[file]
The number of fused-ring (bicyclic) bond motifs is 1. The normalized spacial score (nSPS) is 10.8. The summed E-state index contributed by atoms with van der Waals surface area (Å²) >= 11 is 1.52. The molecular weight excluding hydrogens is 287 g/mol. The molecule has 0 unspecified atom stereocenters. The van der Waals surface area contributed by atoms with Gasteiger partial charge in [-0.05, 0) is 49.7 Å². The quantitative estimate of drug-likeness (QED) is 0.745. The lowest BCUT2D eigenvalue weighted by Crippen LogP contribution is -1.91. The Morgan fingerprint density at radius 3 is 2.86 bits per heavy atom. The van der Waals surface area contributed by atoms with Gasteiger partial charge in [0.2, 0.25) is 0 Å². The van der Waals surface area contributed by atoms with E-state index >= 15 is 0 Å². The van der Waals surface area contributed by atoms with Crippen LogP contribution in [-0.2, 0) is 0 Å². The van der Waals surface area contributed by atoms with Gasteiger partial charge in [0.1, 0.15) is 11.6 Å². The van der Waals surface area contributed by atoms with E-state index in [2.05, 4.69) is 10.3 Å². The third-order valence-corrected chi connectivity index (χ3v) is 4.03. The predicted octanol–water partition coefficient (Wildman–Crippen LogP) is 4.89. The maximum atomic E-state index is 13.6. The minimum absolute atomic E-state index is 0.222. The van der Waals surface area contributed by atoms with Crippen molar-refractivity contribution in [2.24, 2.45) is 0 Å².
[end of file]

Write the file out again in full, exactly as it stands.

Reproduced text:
The number of fused-ring (bicyclic) bond motifs is 1. The normalized spacial score (nSPS) is 10.8. The summed E-state index contributed by atoms with van der Waals surface area (Å²) >= 11 is 1.52. The molecular weight excluding hydrogens is 287 g/mol. The molecule has 0 unspecified atom stereocenters. The van der Waals surface area contributed by atoms with Gasteiger partial charge in [-0.05, 0) is 49.7 Å². The quantitative estimate of drug-likeness (QED) is 0.745. The lowest BCUT2D eigenvalue weighted by Crippen LogP contribution is -1.91. The Morgan fingerprint density at radius 3 is 2.86 bits per heavy atom. The van der Waals surface area contributed by atoms with Gasteiger partial charge in [0.2, 0.25) is 0 Å². The van der Waals surface area contributed by atoms with E-state index >= 15 is 0 Å². The van der Waals surface area contributed by atoms with Crippen LogP contribution in [-0.2, 0) is 0 Å². The van der Waals surface area contributed by atoms with Gasteiger partial charge in [0.1, 0.15) is 11.6 Å². The van der Waals surface area contributed by atoms with E-state index in [2.05, 4.69) is 10.3 Å². The third-order valence-corrected chi connectivity index (χ3v) is 4.03. The predicted octanol–water partition coefficient (Wildman–Crippen LogP) is 4.89. The maximum atomic E-state index is 13.6. The minimum absolute atomic E-state index is 0.222. The van der Waals surface area contributed by atoms with Crippen molar-refractivity contribution in [2.24, 2.45) is 0 Å².